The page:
So. Fillers. Where do you stand on them? Personally, though I recognise the dreaded facial slide south that happens in your forties, I’m not sure I want to deal with it by injecting stuff into my face.
Filler creams, on the other hand, those I can deal with. Especially when they come from one of the most reliable French pharmacy brands, La Roche Posay. The down side to filler creams is that they’re only effective for as long as you use them, as opposed to injectible fillers where the result is inevitably longer lasting. But still, I’d rather use a cream than a needle.
La Roche Posay’s Redermic C10 is a filler cream designed for daily use. It combines 10% pure Vitamin C in its most soluble and effective form, with Vitamin E and Hyaluronic acid and is suitable for sensitive skin. As is often the case with French pharmacy products, it doesn’t have added perfumes, though it does have a slightly chemist-y scent.
After 1 week Redermic C10 claims to:
– Leave the skin looking plumper and reduce the look of wrinkles
– Reinforce skin firmness
– Even out the complexion and leave the skin more luminous
I’ve been using it in the day time for the last few months and I definitely like it, and can see a difference. It absorbs instantly and actually does deliver on its promise of minimising fine lines, since it’s so hydrating it makes fine lines caused by dehydration look smoother. I found that it was a particularly good partner with Fillerina Night Cream, or many people use it along side La Roche Posay’s Redermic R retinol cream.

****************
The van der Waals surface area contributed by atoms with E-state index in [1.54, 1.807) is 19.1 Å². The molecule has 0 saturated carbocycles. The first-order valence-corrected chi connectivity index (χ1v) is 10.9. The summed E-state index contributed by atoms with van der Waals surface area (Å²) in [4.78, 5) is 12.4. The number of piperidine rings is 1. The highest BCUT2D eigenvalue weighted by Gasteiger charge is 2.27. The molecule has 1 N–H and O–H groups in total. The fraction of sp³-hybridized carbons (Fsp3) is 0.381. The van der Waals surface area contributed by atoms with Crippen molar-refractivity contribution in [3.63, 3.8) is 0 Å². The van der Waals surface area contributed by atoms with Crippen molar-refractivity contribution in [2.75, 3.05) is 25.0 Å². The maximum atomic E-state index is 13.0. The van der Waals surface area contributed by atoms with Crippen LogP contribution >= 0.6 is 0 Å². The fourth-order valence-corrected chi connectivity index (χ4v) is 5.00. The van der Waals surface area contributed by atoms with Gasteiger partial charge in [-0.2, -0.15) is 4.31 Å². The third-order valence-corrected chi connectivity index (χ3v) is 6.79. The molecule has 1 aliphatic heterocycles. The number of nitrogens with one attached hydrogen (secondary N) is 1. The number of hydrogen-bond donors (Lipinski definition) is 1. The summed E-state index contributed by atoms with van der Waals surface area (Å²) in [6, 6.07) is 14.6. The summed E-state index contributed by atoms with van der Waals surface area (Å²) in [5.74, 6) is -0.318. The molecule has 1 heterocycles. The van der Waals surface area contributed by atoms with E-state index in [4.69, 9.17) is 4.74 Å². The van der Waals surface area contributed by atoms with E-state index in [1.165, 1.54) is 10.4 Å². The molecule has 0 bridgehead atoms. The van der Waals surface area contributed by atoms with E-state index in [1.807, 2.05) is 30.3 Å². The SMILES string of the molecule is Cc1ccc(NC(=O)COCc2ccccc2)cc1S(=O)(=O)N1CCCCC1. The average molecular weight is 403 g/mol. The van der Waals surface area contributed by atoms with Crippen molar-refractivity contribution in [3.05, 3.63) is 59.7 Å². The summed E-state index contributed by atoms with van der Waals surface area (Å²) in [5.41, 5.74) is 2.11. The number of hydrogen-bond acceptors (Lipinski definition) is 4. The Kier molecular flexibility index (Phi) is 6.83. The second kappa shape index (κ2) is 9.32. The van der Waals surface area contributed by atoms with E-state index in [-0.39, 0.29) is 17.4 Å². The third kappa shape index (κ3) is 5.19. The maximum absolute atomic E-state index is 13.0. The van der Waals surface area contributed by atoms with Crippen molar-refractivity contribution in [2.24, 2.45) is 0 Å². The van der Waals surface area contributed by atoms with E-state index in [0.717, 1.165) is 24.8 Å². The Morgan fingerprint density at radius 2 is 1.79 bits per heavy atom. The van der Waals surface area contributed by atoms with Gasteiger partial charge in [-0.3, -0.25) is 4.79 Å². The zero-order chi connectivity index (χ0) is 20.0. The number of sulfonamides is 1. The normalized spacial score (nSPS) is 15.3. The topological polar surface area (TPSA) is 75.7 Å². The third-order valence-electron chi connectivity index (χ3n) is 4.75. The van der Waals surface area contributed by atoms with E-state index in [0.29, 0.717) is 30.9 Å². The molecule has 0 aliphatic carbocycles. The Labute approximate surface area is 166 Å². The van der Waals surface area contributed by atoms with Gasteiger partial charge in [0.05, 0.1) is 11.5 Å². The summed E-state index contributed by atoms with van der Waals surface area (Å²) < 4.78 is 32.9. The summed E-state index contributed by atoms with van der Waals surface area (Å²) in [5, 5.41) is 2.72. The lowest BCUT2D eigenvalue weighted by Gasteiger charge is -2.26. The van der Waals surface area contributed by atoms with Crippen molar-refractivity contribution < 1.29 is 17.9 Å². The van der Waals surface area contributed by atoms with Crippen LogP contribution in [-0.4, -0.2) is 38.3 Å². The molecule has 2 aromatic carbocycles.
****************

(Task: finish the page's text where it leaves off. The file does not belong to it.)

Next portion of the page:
The texture is very light, like a serum rather than a cream. Since Vitamin C can react with the air, you need to wipe the nozzle after use as any residue will turn yellow – this is why the nozzle is quite fine, to protect the active ingredients from the air. So don’t leave it lying around with the lid off.
You can use filler creams under moisturiser and BB cream (or whatever base you prefer). If your skin is especially dry then you might want to add in a first step of serum as well, but leave it a minute or two to absorb before layering further. What you won’t need is a separate primer, as Redermic C10 contains silicone, so if you were to add a silicone primer on top of that then it would probably pill up on the skin and clump into little white bits on your face. Not the look we’re after.
I have been using it in combination with some Korean products – on top of Benton Essence and under Benton Steam Cream. I found that it sank in straight away with no irritation or redness, so I could add the moisturiser with having to hang around for ages waiting for it to absorb.
Unsurprisingly, it paired particularly well with my new fave BB cream, La Roche Posay’s Effaclar Blur (though you do have to pat them on fairly cautiously to avoid pilling since both contain silicone). However, because it contains dimethicone, some people can react negatively to this ingredient, so it won’t suit absolutely everybody with sensitive skin.
I found that it did deliver as promised, with visibly smoother and more luminous skin, so I think it could be a good skincare for staple for anyone dealing with dehydrated skin and fine lines. And no needles required!
Redermic C10 Corrrecting Filler by La Roche-Posay is widely available online and in stores. RRP £29.50 for 30ml. Often on special offer in Boots (currently 25% off).
What are your feelings on fillers? Would you use them, or a filler cream? Leave a comment below